I rocms, the Episcopalians
p ia the Rendezvous Room
pkf;st at 10, and the Ba
; n;r;gate at 11 in Roland
naniber 1. Band practice in
Jous Room for Don Jef
j band is from 2 to 4 p.m.
I'FLp Latham's group from
j5 P The Newman Club
to -Roland .-Parker No. 2
( to 3 P-m., and at 8:30 p.m.
j-olira" Political Union meets
j Gn.il Room. .
wo at 7 p.m. there is
I induction in the Rendez-
il aad a meeting of APO
. (A'e GM's, page 4
The first of a series 4of studies
and , discussions on " Protestant de
nominations in Chapel Hill will be
held oMnday at 8 p.m. in Gerrard
Hall. Remaining meetings will be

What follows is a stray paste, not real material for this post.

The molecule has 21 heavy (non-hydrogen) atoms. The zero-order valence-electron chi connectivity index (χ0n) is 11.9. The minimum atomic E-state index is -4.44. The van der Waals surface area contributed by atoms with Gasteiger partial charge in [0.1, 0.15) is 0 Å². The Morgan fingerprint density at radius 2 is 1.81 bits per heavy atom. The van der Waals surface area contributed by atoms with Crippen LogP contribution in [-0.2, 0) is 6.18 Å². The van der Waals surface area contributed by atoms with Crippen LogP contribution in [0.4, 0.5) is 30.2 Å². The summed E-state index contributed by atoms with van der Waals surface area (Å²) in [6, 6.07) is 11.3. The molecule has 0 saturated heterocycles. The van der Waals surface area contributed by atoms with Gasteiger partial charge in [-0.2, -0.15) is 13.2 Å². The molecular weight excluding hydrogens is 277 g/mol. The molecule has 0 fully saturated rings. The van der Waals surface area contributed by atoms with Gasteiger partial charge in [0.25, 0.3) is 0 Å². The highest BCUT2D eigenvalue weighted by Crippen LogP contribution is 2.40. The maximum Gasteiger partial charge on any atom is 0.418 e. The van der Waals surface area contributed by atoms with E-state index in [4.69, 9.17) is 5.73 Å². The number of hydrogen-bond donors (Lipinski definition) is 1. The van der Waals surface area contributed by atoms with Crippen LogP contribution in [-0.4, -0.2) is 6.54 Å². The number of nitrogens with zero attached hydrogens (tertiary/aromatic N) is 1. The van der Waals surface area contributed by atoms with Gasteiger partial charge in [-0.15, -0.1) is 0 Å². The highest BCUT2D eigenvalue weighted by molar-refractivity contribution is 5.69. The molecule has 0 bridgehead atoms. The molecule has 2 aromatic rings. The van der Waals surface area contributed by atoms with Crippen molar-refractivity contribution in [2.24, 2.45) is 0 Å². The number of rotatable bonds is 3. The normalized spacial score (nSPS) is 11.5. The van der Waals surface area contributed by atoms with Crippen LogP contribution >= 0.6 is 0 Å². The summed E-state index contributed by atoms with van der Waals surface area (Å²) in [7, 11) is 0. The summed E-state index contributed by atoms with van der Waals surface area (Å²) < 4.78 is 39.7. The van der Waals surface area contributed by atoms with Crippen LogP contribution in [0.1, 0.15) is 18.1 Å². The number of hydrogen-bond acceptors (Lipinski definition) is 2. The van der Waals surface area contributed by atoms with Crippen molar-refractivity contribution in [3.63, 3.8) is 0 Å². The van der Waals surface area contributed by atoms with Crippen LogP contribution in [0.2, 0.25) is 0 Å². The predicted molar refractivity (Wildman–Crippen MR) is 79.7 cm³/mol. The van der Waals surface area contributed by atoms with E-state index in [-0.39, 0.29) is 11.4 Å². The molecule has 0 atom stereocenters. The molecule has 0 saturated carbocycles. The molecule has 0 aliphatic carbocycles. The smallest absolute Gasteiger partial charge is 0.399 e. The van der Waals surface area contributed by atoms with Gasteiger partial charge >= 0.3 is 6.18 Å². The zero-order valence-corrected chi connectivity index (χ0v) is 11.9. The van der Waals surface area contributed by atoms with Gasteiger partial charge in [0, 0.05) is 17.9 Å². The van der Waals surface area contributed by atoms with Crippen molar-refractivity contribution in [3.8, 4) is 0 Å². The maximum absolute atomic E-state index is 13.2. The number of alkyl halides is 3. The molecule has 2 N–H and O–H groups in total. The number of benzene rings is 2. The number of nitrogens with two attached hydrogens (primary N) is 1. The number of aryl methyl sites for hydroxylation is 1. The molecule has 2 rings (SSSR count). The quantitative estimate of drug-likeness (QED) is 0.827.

held Monday at 8 "p.m. in Gerrard
These studies have been plan
ned by the Adult Education Com
mittee of the Community Church.
The purpose is for gaining a bet
ter appreciation and understanding
of the Protestant churches, accord
ing to a spokesman.
The topics for each evening are
Oct 3 What Makes a Church
Protestant? Rev. Charles Jones,
minister, Community Church.
Oct. 10 The Baptist Church.
Rev. Samuel T. Habel, Chapel Hill
Oct. 17 The Congregational
Christian Church. Rev. Richard
Jackson. Chanel Hill United
Oct. 2-The Protestant Episco
pal Church. (Leader to be an
nounced;) Oct.. 31 The Methodist Episco
pal Church. Rev. Charles Hubbard,
Chapel Hill Methodist Church. .
Nov! 7 The Presbyterian
Church, U.S. Rev. Vance Barron,
Chapel Hill Presbyterian Church.
Temple Takes To The Air Against State
Right halfback Joe Temple, University of North Carolina leaped
into the waiting arms of John Zubaty of North Carolina State yes
terday as the Tar Heels moved the ball on rain-soaked Riddick